Exceptions are generated when a recognized condition, usually an error condition, occurs during the execution of a method. There are a number of standard error conditions defined in Java, and you may define your own error conditions as well.
When an exception is generated, it is said to be thrown.
Java syntax includes a system for managing exceptions, by tracking the potential for each method to throw specific exceptions. Note that:
There are two ways to handle an exception:
So, if you use a method in your code that is marked as throwing a particular exception, the compiler will not allow that code unless you handle the exception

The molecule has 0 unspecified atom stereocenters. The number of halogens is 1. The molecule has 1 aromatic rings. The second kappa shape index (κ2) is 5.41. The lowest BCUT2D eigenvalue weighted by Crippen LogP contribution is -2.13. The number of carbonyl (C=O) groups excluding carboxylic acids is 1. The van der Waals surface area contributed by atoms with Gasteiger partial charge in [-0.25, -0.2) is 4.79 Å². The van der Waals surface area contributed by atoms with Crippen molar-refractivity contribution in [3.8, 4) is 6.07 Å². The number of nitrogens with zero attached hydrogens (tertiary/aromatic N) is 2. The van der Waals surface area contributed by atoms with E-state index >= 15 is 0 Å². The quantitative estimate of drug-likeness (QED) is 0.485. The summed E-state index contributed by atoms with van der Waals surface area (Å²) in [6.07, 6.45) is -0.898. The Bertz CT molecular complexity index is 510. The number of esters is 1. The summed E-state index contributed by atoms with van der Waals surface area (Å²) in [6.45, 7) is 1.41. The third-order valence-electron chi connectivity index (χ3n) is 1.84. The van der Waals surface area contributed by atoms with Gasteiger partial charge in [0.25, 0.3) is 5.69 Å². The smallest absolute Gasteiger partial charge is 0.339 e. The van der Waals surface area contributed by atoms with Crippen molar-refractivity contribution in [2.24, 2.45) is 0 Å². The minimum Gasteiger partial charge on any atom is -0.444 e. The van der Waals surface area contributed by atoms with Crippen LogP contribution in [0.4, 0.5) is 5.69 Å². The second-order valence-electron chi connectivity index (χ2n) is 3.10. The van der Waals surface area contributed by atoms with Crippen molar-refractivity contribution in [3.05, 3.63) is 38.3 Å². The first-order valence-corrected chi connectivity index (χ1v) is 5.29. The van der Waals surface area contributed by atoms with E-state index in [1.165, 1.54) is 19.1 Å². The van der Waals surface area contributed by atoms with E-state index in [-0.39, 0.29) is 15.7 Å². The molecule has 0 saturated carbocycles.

Once an exception is thrown, it propagates backward up the chain of methods, from callees to callers, until it is caught. Note that:
If an exception is not caught in your code (which would happen if
marked as throwing the exception) then the JVM will catch
the exception, end that thread of execution, and print a stack trace.
There are cases where the compiler does not enforce these rules. Exceptions that fit this category are called unchecked exceptions.